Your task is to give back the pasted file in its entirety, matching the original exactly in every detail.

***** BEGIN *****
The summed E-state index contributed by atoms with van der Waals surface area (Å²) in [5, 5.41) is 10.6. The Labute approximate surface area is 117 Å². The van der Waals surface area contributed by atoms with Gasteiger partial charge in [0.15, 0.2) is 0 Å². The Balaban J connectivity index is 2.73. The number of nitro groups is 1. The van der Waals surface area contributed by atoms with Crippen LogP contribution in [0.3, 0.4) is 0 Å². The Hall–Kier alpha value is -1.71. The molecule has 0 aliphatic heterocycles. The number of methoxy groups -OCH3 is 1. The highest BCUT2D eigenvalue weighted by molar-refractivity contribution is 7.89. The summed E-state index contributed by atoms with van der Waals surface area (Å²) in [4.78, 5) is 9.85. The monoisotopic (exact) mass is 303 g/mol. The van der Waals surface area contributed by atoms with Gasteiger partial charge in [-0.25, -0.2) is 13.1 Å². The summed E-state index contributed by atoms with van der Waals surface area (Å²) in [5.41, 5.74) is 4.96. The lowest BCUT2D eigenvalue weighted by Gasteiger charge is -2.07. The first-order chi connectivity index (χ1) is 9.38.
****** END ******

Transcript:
The summed E-state index contributed by atoms with van der Waals surface area (Å²) in [5, 5.41) is 10.6. The Labute approximate surface area is 117 Å². The van der Waals surface area contributed by atoms with Gasteiger partial charge in [0.15, 0.2) is 0 Å². The Balaban J connectivity index is 2.73. The number of nitro groups is 1. The van der Waals surface area contributed by atoms with Crippen LogP contribution in [0.3, 0.4) is 0 Å². The Hall–Kier alpha value is -1.71. The molecule has 0 aliphatic heterocycles. The number of methoxy groups -OCH3 is 1. The highest BCUT2D eigenvalue weighted by molar-refractivity contribution is 7.89. The summed E-state index contributed by atoms with van der Waals surface area (Å²) in [4.78, 5) is 9.85. The monoisotopic (exact) mass is 303 g/mol. The van der Waals surface area contributed by atoms with Gasteiger partial charge in [-0.25, -0.2) is 13.1 Å². The summed E-state index contributed by atoms with van der Waals surface area (Å²) in [5.41, 5.74) is 4.96. The lowest BCUT2D eigenvalue weighted by Gasteiger charge is -2.07. The first-order chi connectivity index (χ1) is 9.38.